In the electricity business, opportunity is emerging from crisis.
California's power shortages, the jump in natural-gas prices, and tight electricity supplies elsewhere in the United States have roused hopes in both the nuclear-power and coal industry for a business revival.
"It is making new nuclear plants look better and better all the time," says Marvin Fertel, an executive at the Nuclear Energy Institute (NEI) in Washington. The industry has "a real shot" at an order for a new plant "during this decade."
If so, it would be something close to a Lazarus-like event. The last order for a nuclear plant that was actually completed was in 1973. Many experts, noting the high capital costs of a "nuke" and the extreme opposition to them, write off nuclear power for the indefinite future.
The coal industry has even higher hopes of new business.
"Over the last year, we have seen a definite renewed interest in using coal for producing electricity," says Connie Holmes, a senior vice president at the National Mining Association (NMA) in Washington.
Coal today provides 51 percent of the nation's electricity.
But the last major coal plant to come on line was in 1996. For some years, electricity providers have usually preferred to meet the expanding demand for power with new, relatively cheap, quickly built, natural-gas plants. They add little to air pollution. And gas was cheap.
That's changed. Natural gas is now expensive. The reliability of its supply is also questioned.
Right now, the cost of coal is about one-third that of natural gas or oil on a heat-equivalent basis.
Wisconsin Electric Power recently applied for regulatory approval of two large 600-megawatt coal plants. And that order, says Mrs. Holmes, may be "just the tip of the iceberg."
Behind the new enthusiasm for nuclear and coal power is a rising demand for electricity - about 2 to 2.5 percent a year, compounded year after year.
In California, demand has been rising 3 to 4 percent. But supply, caught up in a deregulation mess and the difficulty of finding new sites for plants within the state, has stagnated.
No significant large power plant of any kind has been built in California for 16 years.
Jack Gerard, president of the NMA, says the nation will need all kinds of power - coal, natural gas, nuclear, hydro-electric, and renewable resources (wind, solar, etc.).
Coal's hopes for the future lie considerably in an "advanced clean coal technology" that will produce power with less pollution and in the reliability of the domestic supply of coal.
The NMA is lobbying Congress for a special investment tax credit for the first two or three plants using new technology to reduce the "commercial and technological risk" for the companies that order them. It wants this to be included in a comprehensive energy bill that is to be introduced soon.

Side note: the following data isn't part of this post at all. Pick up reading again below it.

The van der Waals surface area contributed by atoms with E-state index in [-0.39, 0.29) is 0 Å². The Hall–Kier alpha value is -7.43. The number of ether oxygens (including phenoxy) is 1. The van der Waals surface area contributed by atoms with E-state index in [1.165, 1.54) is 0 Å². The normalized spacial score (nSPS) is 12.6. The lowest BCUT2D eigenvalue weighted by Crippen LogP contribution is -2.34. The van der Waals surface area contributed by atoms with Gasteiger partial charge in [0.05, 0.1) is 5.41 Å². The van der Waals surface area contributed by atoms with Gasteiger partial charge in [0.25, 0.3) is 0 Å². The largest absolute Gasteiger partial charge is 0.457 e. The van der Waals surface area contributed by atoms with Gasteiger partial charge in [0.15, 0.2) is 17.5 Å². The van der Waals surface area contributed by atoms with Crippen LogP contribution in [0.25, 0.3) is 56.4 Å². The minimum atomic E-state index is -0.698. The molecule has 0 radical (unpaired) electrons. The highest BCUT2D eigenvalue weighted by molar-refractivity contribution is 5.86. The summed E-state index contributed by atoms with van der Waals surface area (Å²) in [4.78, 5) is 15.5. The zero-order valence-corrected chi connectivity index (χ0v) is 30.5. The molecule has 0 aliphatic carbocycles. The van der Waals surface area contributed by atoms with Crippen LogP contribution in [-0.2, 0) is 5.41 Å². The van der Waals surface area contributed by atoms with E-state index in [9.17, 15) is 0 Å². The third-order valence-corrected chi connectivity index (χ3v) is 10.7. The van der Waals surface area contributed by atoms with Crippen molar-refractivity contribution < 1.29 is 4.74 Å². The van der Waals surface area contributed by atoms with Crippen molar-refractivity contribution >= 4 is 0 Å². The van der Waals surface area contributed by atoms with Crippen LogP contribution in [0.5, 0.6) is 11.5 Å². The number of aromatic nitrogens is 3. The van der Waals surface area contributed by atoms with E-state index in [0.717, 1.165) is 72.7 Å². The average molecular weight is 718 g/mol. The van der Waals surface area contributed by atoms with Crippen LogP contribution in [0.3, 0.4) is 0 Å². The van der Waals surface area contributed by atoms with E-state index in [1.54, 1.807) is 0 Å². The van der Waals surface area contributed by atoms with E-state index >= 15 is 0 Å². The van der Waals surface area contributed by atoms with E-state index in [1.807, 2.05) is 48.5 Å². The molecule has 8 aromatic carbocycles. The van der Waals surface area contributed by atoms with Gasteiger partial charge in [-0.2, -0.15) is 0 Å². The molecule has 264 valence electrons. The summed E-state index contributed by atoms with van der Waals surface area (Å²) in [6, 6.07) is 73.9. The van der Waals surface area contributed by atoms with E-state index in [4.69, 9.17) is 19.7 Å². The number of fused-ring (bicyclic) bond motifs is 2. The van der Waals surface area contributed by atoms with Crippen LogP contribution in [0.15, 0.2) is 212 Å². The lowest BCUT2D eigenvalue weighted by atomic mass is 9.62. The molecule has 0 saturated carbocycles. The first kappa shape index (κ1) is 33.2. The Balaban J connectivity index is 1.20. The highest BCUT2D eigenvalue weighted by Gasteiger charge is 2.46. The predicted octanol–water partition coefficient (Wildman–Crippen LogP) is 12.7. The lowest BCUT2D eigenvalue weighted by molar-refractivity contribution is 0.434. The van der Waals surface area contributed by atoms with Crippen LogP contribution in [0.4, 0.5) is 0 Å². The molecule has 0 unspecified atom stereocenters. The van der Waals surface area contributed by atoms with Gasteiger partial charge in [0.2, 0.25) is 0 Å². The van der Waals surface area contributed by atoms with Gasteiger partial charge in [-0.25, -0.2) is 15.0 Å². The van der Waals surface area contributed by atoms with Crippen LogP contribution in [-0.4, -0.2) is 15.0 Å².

It also hopes the Bush administration will review a Clinton plan to put a third of federal forest land "off limits" to road building and economic development - including coal mining.
The nuclear-power industry, now providing 20 percent of the nation's power, hopes President George W. Bush will make a decision by the end of this year to go forward with the nuclear-waste facility in the heart of Yucca Mountain in Arizona. Then the existing 103 nuclear plants and any future plants would have a permanent home for highly radioactive waste.
"We want politics to be moved aside and let science, the data, and the regulatory process go forward," says Mr. Fertel.
Many in the industry suspect that the Clinton administration blocked action on this crucial site for political reasons - to win electoral support in Arizona.
Last September, the NEI established a 15-member task force from the three nuclear-plant manufacturers (General Electric, Westinghouse, and ABB), construction firms, and major utilities to explore the possibility of building new nukes.
"An awful lot is going on," says Fertel. The consortium is exploring the possibility of constructing multiple, same-technology plants to minimize financial risks and maximize economies of scale. It will talk to the Nuclear Regulatory Commission at the end of this month to explore what would be needed to license a new technology: the Pebble Bed Modular Reactor. In exploratory use in South Africa, this reactor design has an advantage in safety and small size.
Lester Brown, president of Worldwatch Institute in Washington, says new nuclear power plants would not be competitive. "It may cost as much to decommission a plant as build one," he says. "No one wants the risk."
But old nuclear plants are hot properties, with rising prices.
(c) Copyright 2001. The Christian Science Publishing Society